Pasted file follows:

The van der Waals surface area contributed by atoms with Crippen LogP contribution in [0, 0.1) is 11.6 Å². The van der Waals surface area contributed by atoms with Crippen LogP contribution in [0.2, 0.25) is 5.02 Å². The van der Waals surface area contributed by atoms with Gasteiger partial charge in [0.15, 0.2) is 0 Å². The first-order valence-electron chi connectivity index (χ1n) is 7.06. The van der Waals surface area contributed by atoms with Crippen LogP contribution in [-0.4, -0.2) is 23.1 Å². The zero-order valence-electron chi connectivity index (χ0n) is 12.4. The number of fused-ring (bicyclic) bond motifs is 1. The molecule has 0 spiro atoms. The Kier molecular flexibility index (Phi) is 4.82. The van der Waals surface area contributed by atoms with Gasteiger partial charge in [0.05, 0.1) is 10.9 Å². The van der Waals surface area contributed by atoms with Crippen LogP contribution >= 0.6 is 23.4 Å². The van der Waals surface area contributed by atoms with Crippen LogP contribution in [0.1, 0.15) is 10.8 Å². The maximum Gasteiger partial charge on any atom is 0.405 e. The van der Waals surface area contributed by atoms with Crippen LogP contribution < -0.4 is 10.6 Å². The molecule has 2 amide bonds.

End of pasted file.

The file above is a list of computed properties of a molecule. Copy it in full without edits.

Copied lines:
The van der Waals surface area contributed by atoms with Crippen LogP contribution in [0, 0.1) is 11.6 Å². The van der Waals surface area contributed by atoms with Crippen LogP contribution in [0.2, 0.25) is 5.02 Å². The van der Waals surface area contributed by atoms with Gasteiger partial charge in [0.15, 0.2) is 0 Å². The first-order valence-electron chi connectivity index (χ1n) is 7.06. The van der Waals surface area contributed by atoms with Crippen LogP contribution in [-0.4, -0.2) is 23.1 Å². The zero-order valence-electron chi connectivity index (χ0n) is 12.4. The number of fused-ring (bicyclic) bond motifs is 1. The molecule has 0 spiro atoms. The Kier molecular flexibility index (Phi) is 4.82. The van der Waals surface area contributed by atoms with Gasteiger partial charge in [0.05, 0.1) is 10.9 Å². The van der Waals surface area contributed by atoms with Crippen LogP contribution >= 0.6 is 23.4 Å². The van der Waals surface area contributed by atoms with Crippen LogP contribution in [0.1, 0.15) is 10.8 Å². The maximum Gasteiger partial charge on any atom is 0.405 e. The van der Waals surface area contributed by atoms with Crippen LogP contribution < -0.4 is 10.6 Å². The molecule has 2 amide bonds.